Language change affects all aspects of human language, including “verbalizers”: elements such as -en in deep-en or -ize in caramel-ize, hospital-ize in English. In many languages, verbalizers are used to turn adjectives (like deep) or nouns (like caramel, hospital) into verbs (blacken, caramelize, hospitalize). These “building blocks” can thus be used to form different kinds of verbs by changing the category of a word. But where do such verbalizers come from and how do they change over time? Why do they sometimes give rise to verbs that can be used without an object (for example, the sugar caramelized), and sometimes not (*the patients hospitalized)? Under what circumstances can these verbs combine with preverbs like de- and re- (de-hospitalize, but not *de-deepen), and how does this affect their meaning? And do these verbs differ systematically from so-called “primary verbs” that do not contain a verbalizer?
The goal of this project is to study verbalizers in selected ancient Indo-European languages (for example, Hittite, which was spoken in today’s Turkey in the 2nd millennium BCE; Tocharian, spoken in present day Northwest China in antiquity; as well as Sanskrit, Ancient Greek, and Latin) to understand where such verb-forming building blocks come from in these languages and how their shape and function changes over time. These languages are an ideal starting point for such a study because they are highly inflecting languages—they contain a vast variety of adjectival, nominal, and verbal building blocks whose combinability and distribution can be studied in detail. Moreover, they are attested very early (the oldest Hittite, Greek, and Sanskrit texts are from the 2nd millennium BCE), providing an extensive time span over which the development of individual verbalizers can be tracked. Finally, these languages form a language family: They descend from a common ancestor, Proto-Indo-European. This allows us to compare and track how one and the same verbalizer developed in different descendants of this protolanguage and which building blocks gave rise to new verbalizers in the individual languages. An extensive research database will be built to collect and organize the relevant material and to categorize the combinatory possibilities of the different verbalizers and their changes, making it possible to detect regularities in the cross-linguistic development of these verbalizers. Verbalizers can differ dramatically from language to language, and while it is uncontroversial that there are certain basic principles of the human language capacity that are “universal” (that is, present in each language), there is no consensus as to whether this is also the case for the smaller building blocks of language. However, if it can be shown that certain types of verbalizers always display similar properties and develop along similar paths, this would be an important step towards proving that universals exist in this domain of human language as well.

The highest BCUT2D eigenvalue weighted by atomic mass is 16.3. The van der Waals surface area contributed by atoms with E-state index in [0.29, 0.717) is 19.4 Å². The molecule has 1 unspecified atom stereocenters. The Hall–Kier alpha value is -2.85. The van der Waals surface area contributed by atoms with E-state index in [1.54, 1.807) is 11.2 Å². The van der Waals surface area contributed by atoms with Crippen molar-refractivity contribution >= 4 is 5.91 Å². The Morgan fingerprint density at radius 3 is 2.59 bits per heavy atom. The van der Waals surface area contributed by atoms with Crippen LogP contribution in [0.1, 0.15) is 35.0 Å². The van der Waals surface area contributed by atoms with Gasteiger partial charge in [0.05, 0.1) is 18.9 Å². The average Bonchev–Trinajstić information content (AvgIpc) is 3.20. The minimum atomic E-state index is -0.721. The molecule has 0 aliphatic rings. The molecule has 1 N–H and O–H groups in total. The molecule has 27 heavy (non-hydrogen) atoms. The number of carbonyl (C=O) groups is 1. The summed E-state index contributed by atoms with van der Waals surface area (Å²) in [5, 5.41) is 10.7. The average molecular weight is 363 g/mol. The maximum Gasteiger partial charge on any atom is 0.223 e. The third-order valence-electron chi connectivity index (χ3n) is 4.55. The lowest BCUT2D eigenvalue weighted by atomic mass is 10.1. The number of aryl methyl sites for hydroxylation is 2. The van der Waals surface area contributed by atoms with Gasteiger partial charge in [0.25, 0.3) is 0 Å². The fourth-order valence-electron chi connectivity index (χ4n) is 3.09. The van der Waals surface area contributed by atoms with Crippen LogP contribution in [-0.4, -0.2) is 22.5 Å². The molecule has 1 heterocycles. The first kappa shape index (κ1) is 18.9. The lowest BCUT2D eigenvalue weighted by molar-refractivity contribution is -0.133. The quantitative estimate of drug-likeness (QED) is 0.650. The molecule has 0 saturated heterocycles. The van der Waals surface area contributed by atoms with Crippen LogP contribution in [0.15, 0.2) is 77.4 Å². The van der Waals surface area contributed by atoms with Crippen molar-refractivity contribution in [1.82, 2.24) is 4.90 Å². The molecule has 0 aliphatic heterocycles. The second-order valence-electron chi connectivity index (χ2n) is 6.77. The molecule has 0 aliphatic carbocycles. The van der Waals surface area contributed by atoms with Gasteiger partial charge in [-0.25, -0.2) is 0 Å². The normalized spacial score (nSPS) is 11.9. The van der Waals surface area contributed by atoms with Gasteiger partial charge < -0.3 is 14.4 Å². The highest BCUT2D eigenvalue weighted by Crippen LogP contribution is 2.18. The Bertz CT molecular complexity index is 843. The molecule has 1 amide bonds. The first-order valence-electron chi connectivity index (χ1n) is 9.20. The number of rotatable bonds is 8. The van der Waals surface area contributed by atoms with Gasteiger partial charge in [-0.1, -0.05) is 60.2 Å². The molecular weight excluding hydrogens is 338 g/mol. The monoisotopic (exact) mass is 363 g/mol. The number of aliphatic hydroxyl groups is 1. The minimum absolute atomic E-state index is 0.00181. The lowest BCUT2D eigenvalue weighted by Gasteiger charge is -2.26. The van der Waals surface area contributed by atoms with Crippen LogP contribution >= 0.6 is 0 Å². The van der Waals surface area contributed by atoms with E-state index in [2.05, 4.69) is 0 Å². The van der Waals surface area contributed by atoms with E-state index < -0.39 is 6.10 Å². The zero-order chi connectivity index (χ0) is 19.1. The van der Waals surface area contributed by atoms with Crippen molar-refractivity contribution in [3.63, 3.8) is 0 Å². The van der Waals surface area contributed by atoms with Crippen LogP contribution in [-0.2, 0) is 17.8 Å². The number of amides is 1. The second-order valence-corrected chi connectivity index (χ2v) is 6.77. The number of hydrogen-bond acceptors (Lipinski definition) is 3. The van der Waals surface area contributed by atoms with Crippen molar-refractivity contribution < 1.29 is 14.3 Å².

FWF – der Wissenschaftsfonds
Elise Richter-Project V850-G
duration: 09/2021 – 08/2024